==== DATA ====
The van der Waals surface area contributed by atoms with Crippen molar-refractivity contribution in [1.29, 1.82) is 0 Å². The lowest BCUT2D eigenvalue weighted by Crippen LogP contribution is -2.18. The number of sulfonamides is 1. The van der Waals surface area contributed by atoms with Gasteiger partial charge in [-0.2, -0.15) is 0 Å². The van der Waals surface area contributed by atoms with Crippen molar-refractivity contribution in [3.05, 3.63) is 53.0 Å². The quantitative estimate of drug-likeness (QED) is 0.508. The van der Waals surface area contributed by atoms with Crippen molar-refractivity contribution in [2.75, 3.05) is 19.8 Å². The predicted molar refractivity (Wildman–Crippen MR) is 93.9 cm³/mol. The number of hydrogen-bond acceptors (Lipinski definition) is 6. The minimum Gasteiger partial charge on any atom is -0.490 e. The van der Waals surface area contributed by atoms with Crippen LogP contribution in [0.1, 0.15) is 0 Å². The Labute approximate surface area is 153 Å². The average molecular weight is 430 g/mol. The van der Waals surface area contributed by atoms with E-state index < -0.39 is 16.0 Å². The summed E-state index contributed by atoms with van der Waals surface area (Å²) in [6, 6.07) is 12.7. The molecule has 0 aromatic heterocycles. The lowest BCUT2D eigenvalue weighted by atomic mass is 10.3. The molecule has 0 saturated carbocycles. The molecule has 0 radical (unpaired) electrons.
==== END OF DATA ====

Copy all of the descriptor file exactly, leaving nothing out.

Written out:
The van der Waals surface area contributed by atoms with Crippen molar-refractivity contribution in [1.29, 1.82) is 0 Å². The lowest BCUT2D eigenvalue weighted by Crippen LogP contribution is -2.18. The number of sulfonamides is 1. The van der Waals surface area contributed by atoms with Gasteiger partial charge in [-0.2, -0.15) is 0 Å². The van der Waals surface area contributed by atoms with Crippen molar-refractivity contribution in [3.05, 3.63) is 53.0 Å². The quantitative estimate of drug-likeness (QED) is 0.508. The van der Waals surface area contributed by atoms with Crippen molar-refractivity contribution in [2.75, 3.05) is 19.8 Å². The predicted molar refractivity (Wildman–Crippen MR) is 93.9 cm³/mol. The number of hydrogen-bond acceptors (Lipinski definition) is 6. The minimum Gasteiger partial charge on any atom is -0.490 e. The van der Waals surface area contributed by atoms with Crippen LogP contribution in [0.1, 0.15) is 0 Å². The Labute approximate surface area is 153 Å². The average molecular weight is 430 g/mol. The van der Waals surface area contributed by atoms with E-state index < -0.39 is 16.0 Å². The summed E-state index contributed by atoms with van der Waals surface area (Å²) in [6, 6.07) is 12.7. The molecule has 0 aromatic heterocycles. The lowest BCUT2D eigenvalue weighted by atomic mass is 10.3. The molecule has 0 saturated carbocycles. The molecule has 0 radical (unpaired) electrons.